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Faith, careers and motherhood

A great number of women desire to be mothers without leaving aside their professional life. This is without a doubt a great dilemma for many women of our day.

Achieving it requires much effort, work, coordination, balance, trust and support. That’s what these three successful professional women we have chosen to honor for Mother’s Day say. They have managed to bring together the roles of mother and professional.

“Working hard, outlining priorities and being creative”: that’s Rosy Aburto McDonough’s secret. Other than being the mother of three daughters, ages 10, 13 and 17, she serves as the director of the Minority Business Office in Colorado.

“[I loved my profession so much that] I never pictured myself only being a mom,” she said. Yet, her love for motherhood was also great, which led her and her husband to adopt a young girl form China, when their first daughter was five years old. To their surprise, God later sent them another blessing — a third daughter.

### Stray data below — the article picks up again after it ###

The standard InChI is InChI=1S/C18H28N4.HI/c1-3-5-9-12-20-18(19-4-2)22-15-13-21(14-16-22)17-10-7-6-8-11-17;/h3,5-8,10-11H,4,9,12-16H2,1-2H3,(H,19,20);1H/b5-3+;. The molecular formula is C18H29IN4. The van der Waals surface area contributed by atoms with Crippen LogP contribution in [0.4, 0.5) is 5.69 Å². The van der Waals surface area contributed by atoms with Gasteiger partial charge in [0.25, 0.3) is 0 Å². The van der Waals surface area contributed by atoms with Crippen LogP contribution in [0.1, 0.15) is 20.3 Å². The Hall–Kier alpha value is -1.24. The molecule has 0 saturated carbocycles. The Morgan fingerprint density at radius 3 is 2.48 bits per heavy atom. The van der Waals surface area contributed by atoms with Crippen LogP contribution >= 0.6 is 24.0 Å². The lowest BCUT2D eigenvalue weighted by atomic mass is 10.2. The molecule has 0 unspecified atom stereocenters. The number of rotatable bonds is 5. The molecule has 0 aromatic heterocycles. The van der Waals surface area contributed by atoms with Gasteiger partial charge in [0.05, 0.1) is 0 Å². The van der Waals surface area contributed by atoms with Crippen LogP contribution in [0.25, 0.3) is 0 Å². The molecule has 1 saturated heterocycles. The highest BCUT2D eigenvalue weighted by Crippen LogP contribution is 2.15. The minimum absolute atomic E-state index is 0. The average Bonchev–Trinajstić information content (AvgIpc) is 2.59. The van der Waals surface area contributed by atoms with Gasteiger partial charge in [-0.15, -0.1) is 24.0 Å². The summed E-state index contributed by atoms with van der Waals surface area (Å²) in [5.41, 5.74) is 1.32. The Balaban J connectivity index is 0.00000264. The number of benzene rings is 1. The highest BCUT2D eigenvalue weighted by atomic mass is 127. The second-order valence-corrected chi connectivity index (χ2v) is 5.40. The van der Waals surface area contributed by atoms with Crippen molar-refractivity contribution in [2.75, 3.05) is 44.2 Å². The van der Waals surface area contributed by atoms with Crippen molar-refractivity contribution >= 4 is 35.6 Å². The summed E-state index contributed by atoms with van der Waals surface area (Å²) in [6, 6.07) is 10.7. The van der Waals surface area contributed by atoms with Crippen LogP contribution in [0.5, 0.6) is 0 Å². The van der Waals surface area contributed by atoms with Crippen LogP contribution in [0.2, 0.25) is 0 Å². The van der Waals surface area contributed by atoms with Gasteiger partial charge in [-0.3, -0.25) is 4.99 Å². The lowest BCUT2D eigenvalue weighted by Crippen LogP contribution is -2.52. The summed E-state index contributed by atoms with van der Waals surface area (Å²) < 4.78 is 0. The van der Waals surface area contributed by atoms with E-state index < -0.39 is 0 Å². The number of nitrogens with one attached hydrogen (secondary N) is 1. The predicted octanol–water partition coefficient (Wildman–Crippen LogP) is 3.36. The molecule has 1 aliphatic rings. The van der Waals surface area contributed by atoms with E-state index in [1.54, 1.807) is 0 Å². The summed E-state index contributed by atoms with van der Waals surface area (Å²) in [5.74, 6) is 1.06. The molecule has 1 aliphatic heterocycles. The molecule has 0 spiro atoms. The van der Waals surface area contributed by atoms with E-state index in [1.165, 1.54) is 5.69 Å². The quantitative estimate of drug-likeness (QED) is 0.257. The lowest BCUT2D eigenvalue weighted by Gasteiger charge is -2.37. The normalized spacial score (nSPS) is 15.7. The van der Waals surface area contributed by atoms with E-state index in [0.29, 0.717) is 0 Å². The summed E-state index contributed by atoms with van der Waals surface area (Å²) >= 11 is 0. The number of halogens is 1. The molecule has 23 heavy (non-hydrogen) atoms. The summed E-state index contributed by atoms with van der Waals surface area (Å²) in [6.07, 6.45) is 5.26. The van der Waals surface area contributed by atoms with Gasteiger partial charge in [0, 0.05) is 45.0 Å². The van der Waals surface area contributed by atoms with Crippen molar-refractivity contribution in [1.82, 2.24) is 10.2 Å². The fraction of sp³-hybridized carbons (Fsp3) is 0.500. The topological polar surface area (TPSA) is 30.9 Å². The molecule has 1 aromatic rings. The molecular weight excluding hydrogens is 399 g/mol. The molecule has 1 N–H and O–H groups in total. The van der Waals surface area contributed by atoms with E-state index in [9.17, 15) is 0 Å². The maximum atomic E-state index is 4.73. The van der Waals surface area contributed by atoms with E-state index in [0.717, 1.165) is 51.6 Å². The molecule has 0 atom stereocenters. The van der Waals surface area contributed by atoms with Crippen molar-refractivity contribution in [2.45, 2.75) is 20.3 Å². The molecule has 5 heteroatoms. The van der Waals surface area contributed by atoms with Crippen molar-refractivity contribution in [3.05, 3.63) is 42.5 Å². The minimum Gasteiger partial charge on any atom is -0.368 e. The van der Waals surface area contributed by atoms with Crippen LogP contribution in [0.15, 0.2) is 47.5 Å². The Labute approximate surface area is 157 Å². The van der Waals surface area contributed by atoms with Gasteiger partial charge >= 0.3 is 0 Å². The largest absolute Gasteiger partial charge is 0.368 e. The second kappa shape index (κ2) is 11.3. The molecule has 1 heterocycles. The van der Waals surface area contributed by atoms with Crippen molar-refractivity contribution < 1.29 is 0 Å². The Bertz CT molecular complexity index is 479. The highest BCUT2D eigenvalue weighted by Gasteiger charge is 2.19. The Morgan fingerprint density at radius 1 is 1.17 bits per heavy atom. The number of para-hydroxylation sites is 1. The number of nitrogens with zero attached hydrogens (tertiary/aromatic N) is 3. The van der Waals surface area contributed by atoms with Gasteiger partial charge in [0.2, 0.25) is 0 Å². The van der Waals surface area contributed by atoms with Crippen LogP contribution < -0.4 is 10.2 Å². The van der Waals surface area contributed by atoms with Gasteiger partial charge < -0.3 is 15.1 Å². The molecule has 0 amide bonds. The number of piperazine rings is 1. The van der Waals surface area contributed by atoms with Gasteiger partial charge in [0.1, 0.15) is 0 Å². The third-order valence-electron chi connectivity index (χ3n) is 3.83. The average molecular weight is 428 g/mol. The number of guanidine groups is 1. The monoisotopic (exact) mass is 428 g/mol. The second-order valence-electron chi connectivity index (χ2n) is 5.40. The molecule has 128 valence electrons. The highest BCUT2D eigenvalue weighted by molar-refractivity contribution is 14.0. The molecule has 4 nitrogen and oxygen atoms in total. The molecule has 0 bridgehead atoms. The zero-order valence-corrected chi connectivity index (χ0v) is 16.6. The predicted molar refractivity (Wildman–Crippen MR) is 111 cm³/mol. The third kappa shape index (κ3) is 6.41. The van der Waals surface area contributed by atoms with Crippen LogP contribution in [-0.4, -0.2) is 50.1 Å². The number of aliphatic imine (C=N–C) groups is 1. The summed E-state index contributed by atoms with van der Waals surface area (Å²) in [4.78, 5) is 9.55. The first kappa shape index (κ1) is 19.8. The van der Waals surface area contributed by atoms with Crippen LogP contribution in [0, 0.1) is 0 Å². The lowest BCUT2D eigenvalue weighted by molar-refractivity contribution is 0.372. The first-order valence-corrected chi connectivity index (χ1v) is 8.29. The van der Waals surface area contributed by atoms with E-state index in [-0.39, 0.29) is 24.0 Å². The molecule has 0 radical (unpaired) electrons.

Rosy Aburto McDonough, director of the Minority Business Office in Colorado, loved her profession and being a mother, which led her and her husband to have two daughters and adopt one. (Photo provided)

McDonough did not see having three young daughters as an obstacle. Rather, she owned a credit reporting agency and managed to make a space in her offices for her daughters and a babysitter who helped for a few hours.